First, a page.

BILOXI, Miss.—Garbage is going to be big business in south Mississippi for a long time.
Cities and counties will hire contractors to clean up the slurry of dissolving walls, furniture, food and other debris that remains in decimated Gulf Coast neighborhoods.
While the trash represents shattered lives for residents, it means huge paychecks for the companies. Using the Federal Emergency Management Agency's formula and state estimates of the volume of garbage, scooping up and hauling off the debris could cost taxpayers as much as $1.4 billion—about $3,800 for every south Mississippi resident.
FEMA will reimburse at least 75 percent of that, but it can be tough for local governments to keep track of the work well enough that contractors won't take advantage of them. Frank Reddish, the emergency-management coordinator and manager of the Bureau of Recovery and Mitigation for Miami-Dade County, Fla., suggests that towns hire contractors to watch the garbage companies, which FEMA sometimes requires.
"The bigger the disaster, the more unsavory contractors come out," Reddish said in a phone interview from Miami. If contractors are being paid by the weight of the garbage they haul away, they might wet it so it's heavier, he said. If they're paid for filling up trucks, he added, they might "fluff it up."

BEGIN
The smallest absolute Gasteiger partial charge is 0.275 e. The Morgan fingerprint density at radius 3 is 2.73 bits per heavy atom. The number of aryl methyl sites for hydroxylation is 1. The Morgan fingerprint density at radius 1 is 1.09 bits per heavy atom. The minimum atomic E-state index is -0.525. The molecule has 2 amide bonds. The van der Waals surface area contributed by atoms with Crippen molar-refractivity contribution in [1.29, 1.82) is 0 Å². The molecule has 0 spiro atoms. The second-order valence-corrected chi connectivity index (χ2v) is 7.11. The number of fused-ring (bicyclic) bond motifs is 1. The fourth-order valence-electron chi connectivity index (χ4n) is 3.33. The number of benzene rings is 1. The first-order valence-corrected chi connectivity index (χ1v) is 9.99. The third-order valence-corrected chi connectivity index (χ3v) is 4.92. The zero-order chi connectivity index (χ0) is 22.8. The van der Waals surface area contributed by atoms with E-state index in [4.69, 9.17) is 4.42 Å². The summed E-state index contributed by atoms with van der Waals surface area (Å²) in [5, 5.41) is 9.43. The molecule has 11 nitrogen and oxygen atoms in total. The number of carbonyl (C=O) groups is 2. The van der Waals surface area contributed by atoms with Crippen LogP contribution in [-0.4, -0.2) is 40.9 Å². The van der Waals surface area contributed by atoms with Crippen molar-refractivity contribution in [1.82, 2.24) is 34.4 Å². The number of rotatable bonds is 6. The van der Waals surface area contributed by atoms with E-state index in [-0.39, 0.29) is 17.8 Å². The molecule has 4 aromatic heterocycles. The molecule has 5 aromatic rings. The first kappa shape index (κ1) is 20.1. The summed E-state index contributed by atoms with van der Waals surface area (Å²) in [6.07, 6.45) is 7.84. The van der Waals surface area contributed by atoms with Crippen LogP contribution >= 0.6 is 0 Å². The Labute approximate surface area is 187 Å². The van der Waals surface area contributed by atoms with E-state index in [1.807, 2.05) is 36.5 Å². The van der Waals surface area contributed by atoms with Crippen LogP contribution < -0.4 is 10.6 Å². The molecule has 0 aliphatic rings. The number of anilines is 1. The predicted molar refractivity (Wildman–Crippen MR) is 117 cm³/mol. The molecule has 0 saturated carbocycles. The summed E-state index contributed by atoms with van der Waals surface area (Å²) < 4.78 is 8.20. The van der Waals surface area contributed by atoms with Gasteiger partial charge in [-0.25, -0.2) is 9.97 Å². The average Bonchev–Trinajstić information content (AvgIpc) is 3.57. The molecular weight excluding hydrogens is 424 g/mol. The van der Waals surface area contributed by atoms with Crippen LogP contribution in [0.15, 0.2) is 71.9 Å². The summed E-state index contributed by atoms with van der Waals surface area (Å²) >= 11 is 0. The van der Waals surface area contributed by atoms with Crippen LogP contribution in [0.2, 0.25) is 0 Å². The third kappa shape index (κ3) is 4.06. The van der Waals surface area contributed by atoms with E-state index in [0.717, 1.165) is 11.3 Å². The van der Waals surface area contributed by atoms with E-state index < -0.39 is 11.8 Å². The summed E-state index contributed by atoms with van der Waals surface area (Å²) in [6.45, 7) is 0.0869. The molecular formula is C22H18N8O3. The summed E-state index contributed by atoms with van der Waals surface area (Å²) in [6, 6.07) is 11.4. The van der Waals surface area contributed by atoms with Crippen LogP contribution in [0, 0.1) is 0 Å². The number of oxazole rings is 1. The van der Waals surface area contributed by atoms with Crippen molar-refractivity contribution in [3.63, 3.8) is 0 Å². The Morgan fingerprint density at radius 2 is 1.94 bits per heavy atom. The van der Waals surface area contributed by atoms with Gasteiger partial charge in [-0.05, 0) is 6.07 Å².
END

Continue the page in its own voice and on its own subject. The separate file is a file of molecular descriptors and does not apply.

And the FEMA rules are complicated. The agency won't reimburse local governments for the regular hours their public-works employees spend cleaning up debris, but if a contractor is hired, the total cost can be covered, Reddish said.
FEMA doesn't reimburse for initial cleanup on federal highways. Cities need to apply to the Federal Highway Administration for that.
Many towns with limited hurricane experience get caught in these pitfalls.
FEMA and the federal Environmental Protection Agency recommend that communities establish disaster-cleanup contracts before storms hit. It's uncertain how many local governments had such contracts.
Biloxi had a contractor on standby, but fired the company when it tried to demand more money after Hurricane Katrina hit. The second-lowest bidder was hired temporarily.
Harrison County, home to Biloxi and Gulfport, had been trying to set up a contract when Katrina landed.
(c) 2005, Knight Ridder/Tribune Information Services.
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